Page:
The photographer and the missing Madonna

Images shot by portrait photographer Francis Goodman on the island of Capri in the summer of 1948 give intriguing glimpses of a long-lost British film starring Phyllis Calvert and Michael Rennie.

Josephine Botting
Updated:

Phyllis Calvert by the sea during the filming of Golden Madonna (1949)

Phyllis Calvert by the sea during the filming of Golden Madonna (1949)

The name of Francis Goodman is virtually unknown today but in the 1930s he was one of the most promising young photographers at work in London. With his work appearing in Vogue and Harper’s Bazaar, he became first choice for society portraits and debutantes’ balls. Despite this, he was apparently always penniless and was once reduced to living in a bathroom in Berkeley Square.

When Goodman died in 1989, his collection was donated to the National Portrait Gallery and to mark his centenary they have dipped into it to put together an exhibition of his work, which will be on show from 22 April. His portraits include such diverse figures such as Fernand Léger, Lucian Freud, Noël Coward, Douglas Fairbanks Jr, Anna May Wong, Ralph Richardson, Cecil Beaton, Margery Allingham and the royal family of Yugoslavia.

Also among the collection was a large cache of photographs taken on location of the British film Golden Madonna, shot on the island of Capri in August 1948. The gallery contacted the BFI when they discovered it since the film appears on our ‘BFI Most Wanted’ list as a title we are keen to track down for preservation in the BFI National Archive. Although we haven’t yet managed to secure a print of the film, there have been reported sightings and we remain optimistic that it will come to light.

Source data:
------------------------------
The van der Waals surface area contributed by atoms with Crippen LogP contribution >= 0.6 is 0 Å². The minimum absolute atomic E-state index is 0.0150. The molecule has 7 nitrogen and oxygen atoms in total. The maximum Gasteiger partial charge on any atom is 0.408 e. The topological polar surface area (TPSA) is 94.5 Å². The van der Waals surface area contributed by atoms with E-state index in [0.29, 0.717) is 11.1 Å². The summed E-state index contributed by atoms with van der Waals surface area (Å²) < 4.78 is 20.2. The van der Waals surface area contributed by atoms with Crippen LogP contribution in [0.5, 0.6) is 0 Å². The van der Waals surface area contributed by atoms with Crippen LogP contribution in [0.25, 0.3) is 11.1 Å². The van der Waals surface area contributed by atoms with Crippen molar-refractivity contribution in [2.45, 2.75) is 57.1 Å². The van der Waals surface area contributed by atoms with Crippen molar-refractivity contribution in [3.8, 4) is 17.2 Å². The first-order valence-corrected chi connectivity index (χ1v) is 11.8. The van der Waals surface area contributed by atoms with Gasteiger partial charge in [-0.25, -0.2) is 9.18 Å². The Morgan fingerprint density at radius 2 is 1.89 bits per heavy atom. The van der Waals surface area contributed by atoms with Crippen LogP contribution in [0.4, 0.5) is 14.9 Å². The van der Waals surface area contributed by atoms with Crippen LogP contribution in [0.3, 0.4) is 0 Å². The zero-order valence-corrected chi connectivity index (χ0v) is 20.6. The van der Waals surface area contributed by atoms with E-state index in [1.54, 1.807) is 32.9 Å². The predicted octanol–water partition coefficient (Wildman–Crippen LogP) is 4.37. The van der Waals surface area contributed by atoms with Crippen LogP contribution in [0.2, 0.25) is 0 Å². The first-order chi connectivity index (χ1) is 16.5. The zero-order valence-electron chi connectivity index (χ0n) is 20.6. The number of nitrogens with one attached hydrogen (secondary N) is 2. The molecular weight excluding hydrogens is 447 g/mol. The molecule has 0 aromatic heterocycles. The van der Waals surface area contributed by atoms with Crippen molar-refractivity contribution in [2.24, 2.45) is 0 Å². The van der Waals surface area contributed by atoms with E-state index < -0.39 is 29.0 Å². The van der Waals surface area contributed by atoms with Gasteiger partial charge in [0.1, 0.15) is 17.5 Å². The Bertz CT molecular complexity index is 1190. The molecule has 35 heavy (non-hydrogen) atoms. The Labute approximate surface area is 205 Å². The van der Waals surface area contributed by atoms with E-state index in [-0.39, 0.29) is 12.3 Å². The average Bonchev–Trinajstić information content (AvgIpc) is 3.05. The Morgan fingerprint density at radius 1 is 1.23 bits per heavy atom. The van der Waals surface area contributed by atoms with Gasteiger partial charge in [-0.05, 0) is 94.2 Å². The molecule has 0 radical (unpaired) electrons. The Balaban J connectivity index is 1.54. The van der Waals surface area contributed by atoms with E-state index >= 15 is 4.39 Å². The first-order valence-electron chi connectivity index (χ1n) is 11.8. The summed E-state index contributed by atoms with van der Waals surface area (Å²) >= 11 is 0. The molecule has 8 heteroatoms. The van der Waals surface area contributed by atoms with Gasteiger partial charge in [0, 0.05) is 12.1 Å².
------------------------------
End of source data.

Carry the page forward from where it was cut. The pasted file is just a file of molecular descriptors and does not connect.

Goodman’s portraits tend to be quite dark and sombre, often exhibiting his imaginative and skilful use of backgrounds and props. But the images on the set of Golden Madonna show a lighter side, with shots of stars Phyllis Calvert and Michael Rennie rehearsing scenes, modelling costumes or just enjoying the Italian sunshine. Using a small, lightweight Rolleiflex camera, very popular in the 1940s and 50s, he was able to snap more informal moments.

Containing over 300 photos, this collection gives a wonderful insight to the making of the film, the atmosphere on set and the nature of ‘celebrity photography’ in the postwar period. Goodman’s remit was to capture the ‘stars at play’, and at least two of his images found their way into Picture Show magazine. Another photographer was present to take the more conventional ‘scene stills’, used as lobby cards and in pressbooks.

Calvert clearly got on well with this ‘flamboyant and unconventional’ character as he became a family friend, known affectionately by them as ‘Benny’. The collection contains a series of portraits of Calvert and her family which he took over two sittings in the early 1950s.

Although none of the Golden Madonna images has been selected for the Goodman exhibition, it promises to be a fantastic window onto the golden age of portrait photography and a fine tribute to a talented and fascinating individual.

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